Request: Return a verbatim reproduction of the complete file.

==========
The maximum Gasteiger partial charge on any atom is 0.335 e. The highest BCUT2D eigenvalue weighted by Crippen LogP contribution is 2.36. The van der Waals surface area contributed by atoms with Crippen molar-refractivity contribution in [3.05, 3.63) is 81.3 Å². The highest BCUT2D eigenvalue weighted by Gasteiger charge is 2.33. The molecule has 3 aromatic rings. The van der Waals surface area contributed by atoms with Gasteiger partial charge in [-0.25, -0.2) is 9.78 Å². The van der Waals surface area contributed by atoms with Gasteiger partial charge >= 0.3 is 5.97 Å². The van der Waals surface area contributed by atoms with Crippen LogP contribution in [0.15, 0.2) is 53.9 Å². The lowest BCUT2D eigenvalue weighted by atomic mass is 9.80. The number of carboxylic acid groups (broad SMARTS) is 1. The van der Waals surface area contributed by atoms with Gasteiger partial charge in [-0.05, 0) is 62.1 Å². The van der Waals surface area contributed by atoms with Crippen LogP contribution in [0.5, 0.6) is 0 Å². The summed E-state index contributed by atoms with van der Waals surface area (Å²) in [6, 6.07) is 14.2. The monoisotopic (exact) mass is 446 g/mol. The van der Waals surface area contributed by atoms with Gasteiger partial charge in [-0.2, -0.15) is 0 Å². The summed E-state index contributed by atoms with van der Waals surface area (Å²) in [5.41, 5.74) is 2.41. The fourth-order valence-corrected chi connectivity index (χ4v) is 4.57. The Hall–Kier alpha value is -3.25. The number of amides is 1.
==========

The maximum Gasteiger partial charge on any atom is 0.335 e. The highest BCUT2D eigenvalue weighted by Crippen LogP contribution is 2.36. The van der Waals surface area contributed by atoms with Crippen molar-refractivity contribution in [3.05, 3.63) is 81.3 Å². The highest BCUT2D eigenvalue weighted by Gasteiger charge is 2.33. The molecule has 3 aromatic rings. The van der Waals surface area contributed by atoms with Gasteiger partial charge in [-0.25, -0.2) is 9.78 Å². The van der Waals surface area contributed by atoms with Gasteiger partial charge >= 0.3 is 5.97 Å². The van der Waals surface area contributed by atoms with Crippen LogP contribution in [0.15, 0.2) is 53.9 Å². The lowest BCUT2D eigenvalue weighted by atomic mass is 9.80. The number of carboxylic acid groups (broad SMARTS) is 1. The van der Waals surface area contributed by atoms with Gasteiger partial charge in [-0.05, 0) is 62.1 Å². The van der Waals surface area contributed by atoms with Crippen LogP contribution in [0.5, 0.6) is 0 Å². The summed E-state index contributed by atoms with van der Waals surface area (Å²) in [6, 6.07) is 14.2. The monoisotopic (exact) mass is 446 g/mol. The van der Waals surface area contributed by atoms with Gasteiger partial charge in [-0.2, -0.15) is 0 Å². The summed E-state index contributed by atoms with van der Waals surface area (Å²) in [5.41, 5.74) is 2.41. The fourth-order valence-corrected chi connectivity index (χ4v) is 4.57. The Hall–Kier alpha value is -3.25. The number of amides is 1.